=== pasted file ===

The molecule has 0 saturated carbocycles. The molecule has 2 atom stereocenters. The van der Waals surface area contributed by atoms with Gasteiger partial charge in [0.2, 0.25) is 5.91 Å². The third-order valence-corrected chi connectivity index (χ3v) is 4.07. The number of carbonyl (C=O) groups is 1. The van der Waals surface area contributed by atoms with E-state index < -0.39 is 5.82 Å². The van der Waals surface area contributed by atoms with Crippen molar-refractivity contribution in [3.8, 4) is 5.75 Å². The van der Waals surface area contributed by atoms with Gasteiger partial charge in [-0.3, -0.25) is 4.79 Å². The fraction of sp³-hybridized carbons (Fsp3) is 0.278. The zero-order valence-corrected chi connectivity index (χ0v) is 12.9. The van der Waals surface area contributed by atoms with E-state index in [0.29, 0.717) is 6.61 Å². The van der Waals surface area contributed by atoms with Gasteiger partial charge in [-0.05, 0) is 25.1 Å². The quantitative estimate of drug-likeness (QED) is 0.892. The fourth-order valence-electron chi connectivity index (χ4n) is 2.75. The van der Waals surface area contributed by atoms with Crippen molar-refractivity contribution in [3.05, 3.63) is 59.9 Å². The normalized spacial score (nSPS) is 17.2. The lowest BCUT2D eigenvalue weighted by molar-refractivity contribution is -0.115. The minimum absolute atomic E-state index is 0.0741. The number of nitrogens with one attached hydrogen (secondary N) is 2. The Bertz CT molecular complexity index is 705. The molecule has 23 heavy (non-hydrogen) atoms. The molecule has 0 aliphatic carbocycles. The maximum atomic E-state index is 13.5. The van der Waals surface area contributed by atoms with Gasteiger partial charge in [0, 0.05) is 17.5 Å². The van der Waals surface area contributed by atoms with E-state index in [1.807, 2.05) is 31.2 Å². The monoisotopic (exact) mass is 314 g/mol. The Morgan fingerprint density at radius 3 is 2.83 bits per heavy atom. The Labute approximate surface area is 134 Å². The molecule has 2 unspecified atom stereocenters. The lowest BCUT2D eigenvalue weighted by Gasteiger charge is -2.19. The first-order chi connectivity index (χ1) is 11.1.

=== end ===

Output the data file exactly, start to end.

The molecule has 0 saturated carbocycles. The molecule has 2 atom stereocenters. The van der Waals surface area contributed by atoms with Gasteiger partial charge in [0.2, 0.25) is 5.91 Å². The third-order valence-corrected chi connectivity index (χ3v) is 4.07. The number of carbonyl (C=O) groups is 1. The van der Waals surface area contributed by atoms with E-state index < -0.39 is 5.82 Å². The van der Waals surface area contributed by atoms with Crippen molar-refractivity contribution in [3.8, 4) is 5.75 Å². The van der Waals surface area contributed by atoms with Gasteiger partial charge in [-0.3, -0.25) is 4.79 Å². The fraction of sp³-hybridized carbons (Fsp3) is 0.278. The zero-order valence-corrected chi connectivity index (χ0v) is 12.9. The van der Waals surface area contributed by atoms with E-state index in [0.29, 0.717) is 6.61 Å². The van der Waals surface area contributed by atoms with Gasteiger partial charge in [-0.05, 0) is 25.1 Å². The quantitative estimate of drug-likeness (QED) is 0.892. The fourth-order valence-electron chi connectivity index (χ4n) is 2.75. The van der Waals surface area contributed by atoms with Crippen molar-refractivity contribution in [3.05, 3.63) is 59.9 Å². The normalized spacial score (nSPS) is 17.2. The lowest BCUT2D eigenvalue weighted by molar-refractivity contribution is -0.115. The minimum absolute atomic E-state index is 0.0741. The number of nitrogens with one attached hydrogen (secondary N) is 2. The Bertz CT molecular complexity index is 705. The molecule has 23 heavy (non-hydrogen) atoms. The molecule has 0 aliphatic carbocycles. The maximum atomic E-state index is 13.5. The van der Waals surface area contributed by atoms with Gasteiger partial charge in [0, 0.05) is 17.5 Å². The van der Waals surface area contributed by atoms with E-state index in [1.807, 2.05) is 31.2 Å². The monoisotopic (exact) mass is 314 g/mol. The Morgan fingerprint density at radius 3 is 2.83 bits per heavy atom. The Labute approximate surface area is 134 Å². The molecule has 2 unspecified atom stereocenters. The lowest BCUT2D eigenvalue weighted by Gasteiger charge is -2.19. The first-order chi connectivity index (χ1) is 11.1.